Huey Lewis singing

Huey Lewis and the News was one of the most popular bands of the 1980s. They were known for hits such as "I Want a New Drug," "The Heart of Rock & Roll," "Hip to Be Square," and "The Power of Love." According to AllMusic, the band didn’t make much of an impact until it released its second album, Picture This, in 1982. The song, "Do You Believe in Love," became a Top 10 single, while "Hope You Love Me Like You Say You Do" and "Workin’ for a Livin’" also resonated with fans.

Huey Lewis and the News gained even more followers after an extensive tour schedule, and by the time they released their third studio album, Sports, in 1983, their popularity skyrocketed. This was also due, in part, to their heavy rotation on MTV, a relatively new music channel on cable. Even more success followed after the band’s music was featured in the 1985 blockbuster film, Back to the Future, starring Michael J. Fox. In the 90s, the band had a tough time living up to its earlier success, and front man Huey Lewis was later forced to contend with some health issues that greatly affected the band. Here’s more about Huey Lewis and the News’ history and some of its lesser known facts below.

They once called themselves Huey Lewis and the American Express

Huey Lewis clapping hands

Before the band became Huey Lewis and the News, front man Huey Lewis and keyboardist Sean Hopper were in a band from San Francisco known as Clover, according to Best Classic Bands. Clover appeared on Elvis Costello’s first album, My Aim Is True, while visiting England. In the late 1970s, Clover returned to California and wound up joining with another local band named Soundhold. That’s when saxophonist and rhythm guitarist Johnny Colla, bassist Mario Cipollina, and drummer Bill Gibson came onboard.

Clover/Soundhole wound up dubbing themselves Huey Lewis and the American Express, and soon attracted the attention of Bob Brown, who would later become their manager, according to Bay Area Bands. Huey Lewis and the American Express dropped the single, "Exodisco/Kick Back," in the United Kingdom. This drew the attention of Chrysalis Records, which demanded a name change fearing that the American Express credit card company would make a fuss about it. The band agreed and became Huey Lewis and the News before releasing their first album in 1980.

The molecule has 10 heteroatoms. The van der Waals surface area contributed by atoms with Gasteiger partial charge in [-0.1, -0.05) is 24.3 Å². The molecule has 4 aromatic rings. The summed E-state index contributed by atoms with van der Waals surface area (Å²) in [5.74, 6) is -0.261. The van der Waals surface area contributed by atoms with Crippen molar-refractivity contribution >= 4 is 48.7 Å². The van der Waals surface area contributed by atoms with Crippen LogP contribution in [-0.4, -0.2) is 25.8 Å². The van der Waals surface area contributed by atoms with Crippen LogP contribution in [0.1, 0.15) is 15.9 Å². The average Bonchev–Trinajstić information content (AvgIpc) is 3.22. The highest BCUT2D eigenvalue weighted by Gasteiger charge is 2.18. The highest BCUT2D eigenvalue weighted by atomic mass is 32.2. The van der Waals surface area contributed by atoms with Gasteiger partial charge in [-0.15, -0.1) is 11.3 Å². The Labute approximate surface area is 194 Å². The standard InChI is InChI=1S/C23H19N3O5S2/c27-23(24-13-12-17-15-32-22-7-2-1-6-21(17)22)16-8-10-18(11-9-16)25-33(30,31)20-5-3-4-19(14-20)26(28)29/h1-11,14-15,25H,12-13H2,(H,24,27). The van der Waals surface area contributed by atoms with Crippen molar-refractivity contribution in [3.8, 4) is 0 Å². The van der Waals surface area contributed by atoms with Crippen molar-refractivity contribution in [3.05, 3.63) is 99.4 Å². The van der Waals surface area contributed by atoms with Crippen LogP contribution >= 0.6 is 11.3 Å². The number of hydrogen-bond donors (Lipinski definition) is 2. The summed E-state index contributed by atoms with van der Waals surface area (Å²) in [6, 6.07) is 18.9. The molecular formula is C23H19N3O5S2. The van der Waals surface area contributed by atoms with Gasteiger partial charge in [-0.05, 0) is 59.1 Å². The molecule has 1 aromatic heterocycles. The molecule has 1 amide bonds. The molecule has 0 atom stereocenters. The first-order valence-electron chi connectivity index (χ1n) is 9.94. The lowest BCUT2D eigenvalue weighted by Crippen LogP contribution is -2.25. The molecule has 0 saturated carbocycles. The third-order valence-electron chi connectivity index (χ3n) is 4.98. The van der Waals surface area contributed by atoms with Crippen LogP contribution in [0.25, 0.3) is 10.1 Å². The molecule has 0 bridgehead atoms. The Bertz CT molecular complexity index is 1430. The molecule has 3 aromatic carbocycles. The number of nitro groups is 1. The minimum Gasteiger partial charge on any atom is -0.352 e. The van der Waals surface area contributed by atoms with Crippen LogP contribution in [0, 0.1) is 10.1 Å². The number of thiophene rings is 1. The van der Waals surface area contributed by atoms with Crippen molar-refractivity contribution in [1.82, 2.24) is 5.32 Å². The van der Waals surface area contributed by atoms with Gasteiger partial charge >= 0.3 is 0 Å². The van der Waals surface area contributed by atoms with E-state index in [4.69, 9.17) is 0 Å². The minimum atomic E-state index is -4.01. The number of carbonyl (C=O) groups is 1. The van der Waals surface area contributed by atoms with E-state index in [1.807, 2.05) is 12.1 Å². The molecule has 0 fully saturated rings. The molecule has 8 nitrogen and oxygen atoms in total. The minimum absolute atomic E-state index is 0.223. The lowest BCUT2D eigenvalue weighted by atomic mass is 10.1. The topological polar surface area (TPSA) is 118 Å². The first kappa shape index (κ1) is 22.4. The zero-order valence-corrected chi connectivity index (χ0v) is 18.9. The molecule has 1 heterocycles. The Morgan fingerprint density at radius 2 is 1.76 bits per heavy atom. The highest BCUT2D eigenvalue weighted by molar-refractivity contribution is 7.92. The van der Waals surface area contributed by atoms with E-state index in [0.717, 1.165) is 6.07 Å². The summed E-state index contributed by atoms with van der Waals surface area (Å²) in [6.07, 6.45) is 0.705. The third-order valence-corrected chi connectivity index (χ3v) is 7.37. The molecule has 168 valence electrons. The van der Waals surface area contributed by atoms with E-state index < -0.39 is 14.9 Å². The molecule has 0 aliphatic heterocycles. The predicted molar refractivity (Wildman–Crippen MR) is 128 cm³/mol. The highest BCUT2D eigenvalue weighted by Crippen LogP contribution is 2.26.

The band’s first LP sold poorly

During a 1984 interview with Rolling Stone magazine, front man Huey Lewis confessed that the band’s first album wasn’t very good and that his voice was, to put it nicely, not great either. "You should hear the early demo tapes; I was an awful singer," he told the publication. "Not that I’m a great singer now." The band’s first record, the eponymous Huey Lewis and the News, simply didn’t resonate with audiences. That’s when the band decided it wanted to produce its own work.

"Well, our first album didn’t do anything," Lewis said during a 2013 Rolling Stone interview. "We produced the second album ourselves and kind of broke even." The 1982 LP, Picture This, included the hit, "Do You Believe in Love," which former Clover producer Mutt Lange produced, according to T4C. It also had the singles "Hope You Love Me Like You Say You Do" and "Workin’ for a Livin.’"

Huey Lewis and the News were booed off stage

Huey Lewis and the News were friendly with the Doobie Brothers and toured with them after releasing their first album. And the audience didn’t exactly appreciate their efforts on stage, Huey Lewis recalled during an interview with Whitefish Review. "It was all we could do to get finished with a set without being booed," he explained. "We would go immediately from song to song because if we paused, they would boo and start throwing s–t."

During a stop in San Antonio, Texas, the band played its set, and Lewis went backstage to watch the action from the hallway, something he’d never done before. In a hat and in the dark, he wasn’t recognizable. When the Doobies got on stage, the band thanked the crowd for its enthusiasm and showing up to see them. The Doobie Brothers also asked for applause for the opening band, Huey Lewis and the News. That’s when a man next to Lewis said, "Boo! They suck!" Years later, Lewis was able to chuckle about the incident, but it was probably tough to hear such criticism at the time.

They wrote the melody to "I Want a New Drug" in five minutes

One of the band’s most popular songs is "I Want a New Drug." Huey Lewis created the lyrics while visiting his attorney one day, he told Rolling Stone. He and bassist Mario Cipollina worked on it for some time but were unable to get the results they wanted. However, guitarist Chris Hayes tackled the song and came up with the proper composition in just five minutes.